Anyway, the movie sees Sammi Curr use “Ragman” to get his tape played at the Halloween dance he was banned from performing at. In a sensational turn of events, Curr springs from the speakers exploding the band that was to perform instead of him — The Kickers. Curr, who seems to be powered by the electric current that plays his tape backwards, performs “Trick Or Treat” complete with fantastic, though not rockstar, antics that more resemble Tony Fields‘ work on A Chorus Line rather than that of an 1980s metal performer. But, after the twurls that leave the viewer somewhat confused, the bad ass looking rocker who just was prancing starts striking down the kids at the party with electricity flying from his guitar during the solo. “Ragman” saves the day luring Curr into the back of a police car which he drives off a bridge and crashes into the river below killing the electric powered rocker once and for all. And, of course, destroying all copies of the tape including the one Gene Simmons had at the radio station studio. “Ragman” must have learned to swim in the deep river after not being able to swim at all in the shadow end of the pool days before. Plot hole? Yep. But, again, I’m thinking about this too much.
The movie was not a fiscal success. In fact, it was a bomb. But, many movies that bomb upon release are not unworthy of watching. In fact, this movie is one of my top five favorite films of all-time. Sure, it has some moments that are cringe worthy. And, instead of the Fastway album art which sees Sammi Curr in all his glory on it, the movie poster and DVD artwork for the movie features pictures of Gene Simmons and Ozzy Osbourne to appeal to the rock audience. But, it has a cool story. And, though I grew up a few years later and was “Ragman” in 1996 or later rather than 1986, the movie still speaks to me. I was the uncool metal kid and wrestling fan in a black leather jacket from September to June. I didn’t have the long hair but I did have the rest going for me in all the anti-social, outcast ways. I was “Ragman” and I can think of at least one girl that would have been my Leslie. Of course, I never got anywhere with said Leslie. But, that is another story. Maybe I just needed to play an album backwards and have a demon rocker come to life and kill everyone to land that girl? Joking aside, the movie speaks to my two kids as well who both love the movie. I just have to skip the moaning naked chick in the car having her ears roasted like marshmellows. I might be a bad parent for showing them this movie at all but I’m not going to show them that scene!
A fun foot note on the movie is that Blackie Lawless of W.A.S.P. was considered and even offered the role of Sammi Curr. Why Tony Fields, who does a good job but who had a very different real life persona that bled into the role (the dancing) was chosen is a little bit of a mystery. But, Blackie turned down the deal feeling it would hinder his musical career. But, only a year later, Blackie loaned his likeness and performance of “Scream Until You Like It” to the movie Ghoulies II. And, a fun fact on top of this foot note, “Scream Until You Like It” is performed in Trick Or Treat when Gene Simmons is talking to “Ragman”. But, it isn’t done by W.A.S.P.! Who knew that wasn’t a Blackie original? I didn’t!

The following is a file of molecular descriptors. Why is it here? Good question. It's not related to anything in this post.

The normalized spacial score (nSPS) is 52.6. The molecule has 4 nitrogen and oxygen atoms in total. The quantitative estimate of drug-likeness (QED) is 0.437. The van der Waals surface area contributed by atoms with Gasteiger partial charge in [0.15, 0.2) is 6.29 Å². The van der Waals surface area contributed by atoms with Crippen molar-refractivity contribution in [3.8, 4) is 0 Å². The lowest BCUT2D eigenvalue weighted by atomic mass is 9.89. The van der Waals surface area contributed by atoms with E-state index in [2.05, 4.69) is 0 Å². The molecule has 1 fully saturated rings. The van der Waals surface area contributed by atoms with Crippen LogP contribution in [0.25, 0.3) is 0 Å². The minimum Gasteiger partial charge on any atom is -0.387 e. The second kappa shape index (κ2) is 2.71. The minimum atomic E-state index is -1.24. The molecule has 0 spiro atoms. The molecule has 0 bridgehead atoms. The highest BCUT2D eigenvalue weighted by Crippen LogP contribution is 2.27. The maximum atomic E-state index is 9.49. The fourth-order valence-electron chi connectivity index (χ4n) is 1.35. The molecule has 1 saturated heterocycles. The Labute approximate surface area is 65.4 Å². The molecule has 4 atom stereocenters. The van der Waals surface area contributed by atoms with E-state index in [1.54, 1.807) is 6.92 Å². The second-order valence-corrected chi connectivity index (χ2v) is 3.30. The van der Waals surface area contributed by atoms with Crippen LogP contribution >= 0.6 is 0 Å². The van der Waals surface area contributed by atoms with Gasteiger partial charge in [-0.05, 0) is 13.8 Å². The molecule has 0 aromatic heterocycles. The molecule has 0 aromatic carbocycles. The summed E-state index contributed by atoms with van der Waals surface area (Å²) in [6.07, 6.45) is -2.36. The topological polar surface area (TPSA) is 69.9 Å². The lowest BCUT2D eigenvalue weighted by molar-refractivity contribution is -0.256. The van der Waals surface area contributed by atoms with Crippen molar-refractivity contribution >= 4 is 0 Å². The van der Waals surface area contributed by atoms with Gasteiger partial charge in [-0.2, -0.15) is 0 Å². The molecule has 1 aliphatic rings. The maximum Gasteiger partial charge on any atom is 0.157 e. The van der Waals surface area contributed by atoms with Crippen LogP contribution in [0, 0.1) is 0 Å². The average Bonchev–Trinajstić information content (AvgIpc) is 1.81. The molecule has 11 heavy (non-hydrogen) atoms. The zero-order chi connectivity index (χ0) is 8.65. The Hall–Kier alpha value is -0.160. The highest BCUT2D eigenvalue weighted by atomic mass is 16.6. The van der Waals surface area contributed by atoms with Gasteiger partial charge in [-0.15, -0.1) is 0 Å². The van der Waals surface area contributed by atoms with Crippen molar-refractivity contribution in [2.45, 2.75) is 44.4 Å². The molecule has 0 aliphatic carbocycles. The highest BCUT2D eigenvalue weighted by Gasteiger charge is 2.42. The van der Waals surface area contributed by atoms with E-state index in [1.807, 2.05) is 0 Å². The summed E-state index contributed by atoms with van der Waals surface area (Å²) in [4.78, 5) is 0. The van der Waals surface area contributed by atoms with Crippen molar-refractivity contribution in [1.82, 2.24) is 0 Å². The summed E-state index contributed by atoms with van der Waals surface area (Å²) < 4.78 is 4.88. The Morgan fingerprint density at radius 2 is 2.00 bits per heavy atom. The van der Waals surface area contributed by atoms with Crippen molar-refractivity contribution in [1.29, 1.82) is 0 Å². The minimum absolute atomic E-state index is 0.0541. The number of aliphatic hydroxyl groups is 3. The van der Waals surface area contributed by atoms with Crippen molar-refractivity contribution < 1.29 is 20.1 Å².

Gene Simmons called the movie “awesomely bad” in a 2004 VH1 Top 100 Most Metal Moments presentation. I would have to agree. But, bad in a good way… And, awesome in all ways!
And now, the album.
Album Trick Or Treat:
Released in November of 1986, a month after the cimeatic release of the movie, Fastway‘s Trick Or Treat is the band’s fourth studio album and the soundtrack of the movie. It features songs such as “Trick Or Treat”, “After Midnight”, and “Get Tough” which are themes throughout the motion picture.
Musically, the album fits the mid 1980s metal scene perhaps closer to hair metal than the movie would imply. Dave King makes his final appearance as vocalist for the late “Fast” Eddie Clarke and also, as of a few months ago, late Pete Way led band. Fastway would continue with different line-ups after this never quite achieving the same level of success. Dave King, however, would later form Flogging Molly which is a cool band though I admit not as much in my wheelhouse. The vocals on this particular offering are very close to that of Jack Russell from Great White. In fact, when I was a little one, I actually thought it was Jack. But, the Internet taught me differently.
Though there are eight tracks on the offering, only four or 5=five of the songs are identifiable from the movie. And, that is for good reason. The songs not included lack any kind of memorable punch and feel like they were filler to make up the numbers. But, the songs that land are iconic in my house. “Trick Or Treat”, “After Midnight”, “Don’t Stop The Fight”, and “Get Tough” in particular. “Tear Down The Walls” which plays as “Ragman” destroys precious classic metal merchandise, is catchy. But, short. Like, very short! In fact, I bet it was done only to be used as the score of that scene and never was supposed to be a song.
The Trick Or Treat album made me visit other Fastway material and find great songs like “Say What You Will” which is probably the msot well known Fastway track. So, for exposure to a new audience, it was successful in my case. But, again, it also was the end of this version of the band. Shame. There was a great style here that could have been bigger than it was.
All in all, I can tell you that there are three copies of this CD in my home. My wife and I own one copy while both of my kids requested, at different times, to get it for their collections. How cool is that?
01. Trick Or Treat
02. After Midnight
03. Don’t Stop The Fight
04. Stand Up
05. Tear Down The Walls
06. Get Tough
07. Hold On To The Night
09. If You Could See
Dave King – lead vocals
‘Fast’ Eddie Clarke – rhythm guitar/lead guitar
Shane Carroll – second guitar
Paul Reid – bass guitar
Alan Connor – drums
Mick Feat – bass (8)
Charlie McCraken – bass (9)
Jerry Shirley – drums (8, 9)
Produced by ‘Fast’ Eddie Clarke and Will Reid Dick
Engineered by Will Reid Dick
Produced and engineered by Eddie Kramer (8, 9)
Executive producer: Stephen E. Smith
Fairlight programming by Pete Williams
Fastway‘s “Trick Or Treat” video: